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Tablas Creek Esprit de Beaucastel Rouge 2009

Rhone Red Blends from Paso Robles, Central Coast, California
  • W&S92
14.5% ABV
  • RP95
  • RP93
  • WS90
  • RP97
  • WS94
  • RP93
  • WS93
  • CG90
  • RP92
  • RP92
  • WE90
  • RP92
  • WS92
  • RP92
  • RP93
  • W&S90
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5.0 1 Ratings
14.5% ABV

Winemaker Notes

The 2009 Esprit de Beaucastel shows a deep, spicy nose with dark fruit, crushed rock, cocoa and licorice. The palate shows blackberry, black raspberry, and currant fruit highlighted by a persistent minerality, lush texture and substantial but fine-grained tannins. The power of the tannins and the concentration of the wine suggest that it will benefit from short- to mid-term cellaring, and drink well for two decades or more.

Critical Acclaim

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W&S 92
Wine & Spirits
Grown on the calcareous clay hillsides of this estate in western Paso Robles, Esprit is built on mourvedre, blended with grenache, syrah and counoise. Spring frosts and three years of drought reduced the crop by 30 percent, the vintage yielding fruit that feels concentrated, healthy and cool with wild strawberry and dark red berry freshness. Tannins keep it focused along a chalk line of flavor, expanding into layers of spice and fruit in the middle, then tightening again into a clean finish. Decant it for spit-roasted lamb.
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Tablas Creek

Tablas Creek Vineyard

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Tablas Creek Vineyard, Paso Robles, Central Coast, California
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The Perrins of Chateau de Beaucastel and Robert Haas, their importer since 1970, founded Tablas Creek Vineyard in 1990. They chose their 1600-foot elevation site in West Paso Robles' Las Tablas because of its chalky clay soils and its climate similar to the southern Rhone Valley. They imported selected French cuttings of Mourvedre, Grenache, Syrah and Counoise and multiplied, grafted and planted their own vines, which they farm organically. This blended wine, in the image of Chateauneuf-du-Pape, is 100% estate-grown and bottled.

Paso Robles

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Paso Robles has made a name for itself as a source of supple, fruity, and powerful wines. With 11 smaller sub-AVAs, there is quite a bit of diversity to be found in this inland portion of California’s Central Coast.

This is mostly red wine country, with Cabernet Sauvignon and Zinfandel standing out as the star performers. Other popular varieties include Merlot, Petite Sirah, Petit Verdot, and Rhône varieties both red and white. There is a fairly uniform tendency here towards wines that are unapologetically bold and opulently fruity, albeit with a surprising amount of acidity thanks to the region’s chilly nighttime temperatures.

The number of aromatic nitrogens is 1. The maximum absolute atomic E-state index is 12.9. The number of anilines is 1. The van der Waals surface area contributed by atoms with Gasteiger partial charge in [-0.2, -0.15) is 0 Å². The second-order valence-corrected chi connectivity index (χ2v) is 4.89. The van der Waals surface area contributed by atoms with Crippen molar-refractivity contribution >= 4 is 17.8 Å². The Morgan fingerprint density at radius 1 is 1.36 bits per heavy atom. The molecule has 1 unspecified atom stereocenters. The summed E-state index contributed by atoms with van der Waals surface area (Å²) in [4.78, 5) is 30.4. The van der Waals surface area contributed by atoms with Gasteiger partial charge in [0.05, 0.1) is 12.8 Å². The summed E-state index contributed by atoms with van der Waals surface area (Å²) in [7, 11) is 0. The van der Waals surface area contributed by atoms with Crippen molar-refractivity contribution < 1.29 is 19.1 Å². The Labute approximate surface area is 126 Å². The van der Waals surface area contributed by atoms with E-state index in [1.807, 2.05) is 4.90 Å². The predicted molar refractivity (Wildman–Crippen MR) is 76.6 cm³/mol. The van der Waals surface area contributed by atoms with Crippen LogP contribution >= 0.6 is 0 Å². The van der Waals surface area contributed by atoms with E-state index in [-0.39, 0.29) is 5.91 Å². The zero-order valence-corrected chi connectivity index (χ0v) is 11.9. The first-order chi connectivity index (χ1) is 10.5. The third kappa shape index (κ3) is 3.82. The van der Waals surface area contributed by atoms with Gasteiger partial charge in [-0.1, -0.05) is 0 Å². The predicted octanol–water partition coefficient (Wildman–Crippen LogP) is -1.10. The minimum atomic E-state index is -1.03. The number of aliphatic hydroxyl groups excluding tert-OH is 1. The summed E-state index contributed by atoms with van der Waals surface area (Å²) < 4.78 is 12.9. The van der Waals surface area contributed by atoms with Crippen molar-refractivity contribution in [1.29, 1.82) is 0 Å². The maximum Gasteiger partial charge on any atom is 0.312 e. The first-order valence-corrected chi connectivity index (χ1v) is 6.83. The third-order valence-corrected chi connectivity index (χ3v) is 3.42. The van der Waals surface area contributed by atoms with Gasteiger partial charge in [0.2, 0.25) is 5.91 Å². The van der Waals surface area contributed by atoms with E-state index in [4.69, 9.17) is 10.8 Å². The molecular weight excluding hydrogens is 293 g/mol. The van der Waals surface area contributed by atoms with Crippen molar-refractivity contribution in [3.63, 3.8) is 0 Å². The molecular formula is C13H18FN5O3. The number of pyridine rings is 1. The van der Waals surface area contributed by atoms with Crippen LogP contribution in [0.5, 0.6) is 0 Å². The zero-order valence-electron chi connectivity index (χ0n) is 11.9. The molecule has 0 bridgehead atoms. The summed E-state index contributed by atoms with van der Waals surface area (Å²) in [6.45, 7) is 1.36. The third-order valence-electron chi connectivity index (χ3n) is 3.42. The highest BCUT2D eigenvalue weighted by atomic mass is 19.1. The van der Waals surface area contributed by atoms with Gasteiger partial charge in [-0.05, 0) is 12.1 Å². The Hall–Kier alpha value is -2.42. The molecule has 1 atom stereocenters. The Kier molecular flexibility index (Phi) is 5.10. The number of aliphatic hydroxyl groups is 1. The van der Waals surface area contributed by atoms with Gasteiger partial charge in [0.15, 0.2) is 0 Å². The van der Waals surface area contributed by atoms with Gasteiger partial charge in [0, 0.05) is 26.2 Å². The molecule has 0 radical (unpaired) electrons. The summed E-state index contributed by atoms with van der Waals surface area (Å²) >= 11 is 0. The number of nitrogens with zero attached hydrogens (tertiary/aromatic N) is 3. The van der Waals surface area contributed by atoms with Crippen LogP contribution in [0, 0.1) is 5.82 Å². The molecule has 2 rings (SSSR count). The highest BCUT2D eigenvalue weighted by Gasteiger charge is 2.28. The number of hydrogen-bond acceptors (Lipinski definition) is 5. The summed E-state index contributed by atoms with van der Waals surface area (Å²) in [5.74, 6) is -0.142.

Rhône Blends

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With bold fruit flavors and accents of spice, Rhône red blends originated in France’s Southern Rhône valley and have become popular in Priorat, Washington, South Australia, and California’s Central Coast. In the Rhône itself, 19 grape varieties are permitted for use, but many of these blends, are based on Grenache and supported by Syrah and Mourvèdre, earning the nickname “GSM blends.” Côtes du Rhône and Châteauneuf-du-Pape are perhaps the best-known outposts for these wines. Other varieties that may be found in Rhône blends include Carignan, Cinsault, and Counoise.

In the Glass

The taste profile of a Rhône blend will vary according to its individual components, as each variety brings something different to the glass. Grenache, which often forms the base of these blends, is the lightest in color but contributes plenty of ripe red fruit, a plush texture, and often high levels of alcohol. Syrah supplies darker fruit flavors, along with savory, spicy, and meaty notes. Mourvèdre is responsible for a floral perfume as well as body, tannin, and a healthy dose of color. New World examples will lie further along the fruit-forward end of the spectrum, while those from the Old World taste and smell much earthier, often with a “barnyard” character that is attractive to many fans of these wines.

Perfect Pairings

Rhône red blends typically make for very food-friendly wines. Depending on the weight and alcohol level, these can work with a wide variety of meat-based dishes—they play equally well with beef, pork, duck, lamb, or game. With their high acidity, these wines are best-matched with salty or fatty foods, and can handle the acidity of tomato sauce in pizza or pasta. Braised beef cheeks, grilled lamb sausages, or roasted squab are all fine pairings.

Sommelier Secret

Some regions like to put their own local spin on the Rhône red blend—for example, in Australia’s Barossa Valley, Shiraz is commonly blended with Cabernet Sauvignon to add structure, tannin, and a long finish. Grenache-based blends from Priorat often include Carignan (known locally as Cariñena) and Syrah, but also international varieties like Merlot and Cabernet Sauvignon. In California, anything goes, and it is not uncommon to see Petite Sirah, Zinfandel, or even Tempranillo make an appearance.

RGL0309137SX_2009 Item# 113509